Government alters strategy over rentals price cap

Cap to return to ‘line of inflation’; support ‘only for those who need it’

The government is preparing a new strategy when it comes to ‘reducing rental increases’.

According to tabloid Correio da Manhã, the PS Socialist executive will NOT be capping the amount by which landlords can increase rents in 2024, contrary to policy this year.

Instead, it will be offering support to tenants that can show they need it – and leaving landlords free to increase rents in line with inflation.

This means that some rental increases could reach the 6.94% recently touted.

The argument here is that certain tenants can afford these increases. Also, the government is loathe to continue with a policy that can (and reportedly has already) sent landlords scuttling (certainly removing properties from the declared rentals market).

As the prime minister said in an interview earlier this month: “We cannot say on the one hand that we want to give confidence to home owners to place their properties on the rental market and then every year adopt measures that erode that confidence”.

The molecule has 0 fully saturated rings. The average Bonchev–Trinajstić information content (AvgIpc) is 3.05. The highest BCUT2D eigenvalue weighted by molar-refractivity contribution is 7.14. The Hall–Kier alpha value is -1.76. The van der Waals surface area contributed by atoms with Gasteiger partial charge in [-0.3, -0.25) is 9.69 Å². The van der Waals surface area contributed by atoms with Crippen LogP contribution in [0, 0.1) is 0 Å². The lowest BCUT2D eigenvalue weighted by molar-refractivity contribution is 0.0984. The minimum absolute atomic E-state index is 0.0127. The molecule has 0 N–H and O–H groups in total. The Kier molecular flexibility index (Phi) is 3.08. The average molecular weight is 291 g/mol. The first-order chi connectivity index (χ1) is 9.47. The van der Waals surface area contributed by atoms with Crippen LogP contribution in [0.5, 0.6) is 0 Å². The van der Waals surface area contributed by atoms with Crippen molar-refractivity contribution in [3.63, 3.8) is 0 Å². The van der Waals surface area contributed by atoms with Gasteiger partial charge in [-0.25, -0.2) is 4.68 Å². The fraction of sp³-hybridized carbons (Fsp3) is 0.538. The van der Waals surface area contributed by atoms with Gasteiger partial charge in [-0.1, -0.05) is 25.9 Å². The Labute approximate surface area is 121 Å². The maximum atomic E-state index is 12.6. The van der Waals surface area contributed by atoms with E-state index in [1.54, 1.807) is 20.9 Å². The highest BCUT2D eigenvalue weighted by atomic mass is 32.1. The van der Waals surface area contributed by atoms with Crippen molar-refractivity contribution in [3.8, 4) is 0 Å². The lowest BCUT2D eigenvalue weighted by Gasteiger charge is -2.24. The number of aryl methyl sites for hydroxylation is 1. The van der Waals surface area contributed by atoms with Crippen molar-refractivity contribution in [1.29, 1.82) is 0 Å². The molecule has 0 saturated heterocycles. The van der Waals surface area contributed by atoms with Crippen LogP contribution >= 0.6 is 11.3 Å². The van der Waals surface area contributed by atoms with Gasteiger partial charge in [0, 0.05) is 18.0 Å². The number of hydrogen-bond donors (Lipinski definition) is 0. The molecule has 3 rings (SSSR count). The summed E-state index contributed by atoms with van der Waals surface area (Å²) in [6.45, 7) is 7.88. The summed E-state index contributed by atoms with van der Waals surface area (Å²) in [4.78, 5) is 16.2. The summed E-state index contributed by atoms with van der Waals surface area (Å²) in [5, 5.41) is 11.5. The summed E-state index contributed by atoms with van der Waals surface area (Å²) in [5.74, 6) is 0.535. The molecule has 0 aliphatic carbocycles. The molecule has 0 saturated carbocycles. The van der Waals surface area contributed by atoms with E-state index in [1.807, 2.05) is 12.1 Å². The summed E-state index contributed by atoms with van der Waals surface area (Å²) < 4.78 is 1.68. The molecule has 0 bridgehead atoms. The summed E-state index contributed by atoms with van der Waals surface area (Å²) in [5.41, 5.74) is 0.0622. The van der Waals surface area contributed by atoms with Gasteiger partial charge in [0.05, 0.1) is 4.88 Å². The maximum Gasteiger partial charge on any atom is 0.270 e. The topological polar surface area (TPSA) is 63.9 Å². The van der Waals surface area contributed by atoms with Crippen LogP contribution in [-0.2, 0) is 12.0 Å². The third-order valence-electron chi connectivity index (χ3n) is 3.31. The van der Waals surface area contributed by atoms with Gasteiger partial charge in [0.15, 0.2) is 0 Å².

The new strategy is expected to be approved, in principle, by the end of this month, says CM.

The solution “implies that rentals could increase next year up to a maximum of 6.94%, in line with inflation, contrary to the solution adopted this year. In 2023, as a result of the level of inflation, rent increases could have gone up to a maximum of 5.43%, but the executive decided to limit them to 2%. The measure benefited all tenants, independent of the value of the rent, or the property”.

Not surprisingly, ANP (the national association of property owners) supports the plan, while AIL (the association of Lisbon tenants) wishes there was a limit on possible increases as it is painfully aware of so many situations where tenants are paying more than half their available income on keeping a roof over their heads.

‘Exorbitant rental prices’ have been a theme running through the press, along with multiple stories on Portugal’s housing crisis, but as CM explains today – using data from the 2021 Census (which admittedly will be out of date) – only 2% of long-term rentals in Portugal refer to properties where the rent is over €1,000 a month. The vast majority of contracts (922,921) see rents of roughly €334; 40% are in the region of between €200-€399; 21% between €400 and €649.99, and 6% between €650-€999.00.

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